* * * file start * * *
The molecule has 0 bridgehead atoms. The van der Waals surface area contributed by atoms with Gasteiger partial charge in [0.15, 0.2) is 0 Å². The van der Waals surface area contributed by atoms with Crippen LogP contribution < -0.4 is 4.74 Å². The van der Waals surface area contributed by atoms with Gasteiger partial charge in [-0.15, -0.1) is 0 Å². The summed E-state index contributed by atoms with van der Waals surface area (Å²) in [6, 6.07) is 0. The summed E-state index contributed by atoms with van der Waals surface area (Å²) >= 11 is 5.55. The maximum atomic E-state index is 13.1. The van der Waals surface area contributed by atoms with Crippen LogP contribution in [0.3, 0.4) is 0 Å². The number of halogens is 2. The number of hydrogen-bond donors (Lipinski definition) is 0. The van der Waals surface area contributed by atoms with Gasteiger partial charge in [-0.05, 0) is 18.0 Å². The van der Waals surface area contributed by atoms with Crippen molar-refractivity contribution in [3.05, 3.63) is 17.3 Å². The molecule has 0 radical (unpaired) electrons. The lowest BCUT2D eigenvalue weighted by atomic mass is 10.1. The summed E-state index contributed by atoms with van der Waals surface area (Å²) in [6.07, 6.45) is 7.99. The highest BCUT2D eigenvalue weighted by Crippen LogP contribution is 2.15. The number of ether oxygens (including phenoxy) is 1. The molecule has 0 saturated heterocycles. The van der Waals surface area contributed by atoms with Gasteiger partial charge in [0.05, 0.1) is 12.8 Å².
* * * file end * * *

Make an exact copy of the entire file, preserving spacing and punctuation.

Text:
The molecule has 0 bridgehead atoms. The van der Waals surface area contributed by atoms with Gasteiger partial charge in [0.15, 0.2) is 0 Å². The van der Waals surface area contributed by atoms with Crippen LogP contribution < -0.4 is 4.74 Å². The van der Waals surface area contributed by atoms with Gasteiger partial charge in [-0.15, -0.1) is 0 Å². The summed E-state index contributed by atoms with van der Waals surface area (Å²) in [6, 6.07) is 0. The summed E-state index contributed by atoms with van der Waals surface area (Å²) >= 11 is 5.55. The maximum atomic E-state index is 13.1. The van der Waals surface area contributed by atoms with Crippen LogP contribution in [0.3, 0.4) is 0 Å². The number of halogens is 2. The number of hydrogen-bond donors (Lipinski definition) is 0. The van der Waals surface area contributed by atoms with Gasteiger partial charge in [-0.05, 0) is 18.0 Å². The van der Waals surface area contributed by atoms with Crippen molar-refractivity contribution in [3.05, 3.63) is 17.3 Å². The molecule has 0 radical (unpaired) electrons. The lowest BCUT2D eigenvalue weighted by atomic mass is 10.1. The summed E-state index contributed by atoms with van der Waals surface area (Å²) in [6.07, 6.45) is 7.99. The highest BCUT2D eigenvalue weighted by Crippen LogP contribution is 2.15. The number of ether oxygens (including phenoxy) is 1. The molecule has 0 saturated heterocycles. The van der Waals surface area contributed by atoms with Gasteiger partial charge in [0.05, 0.1) is 12.8 Å².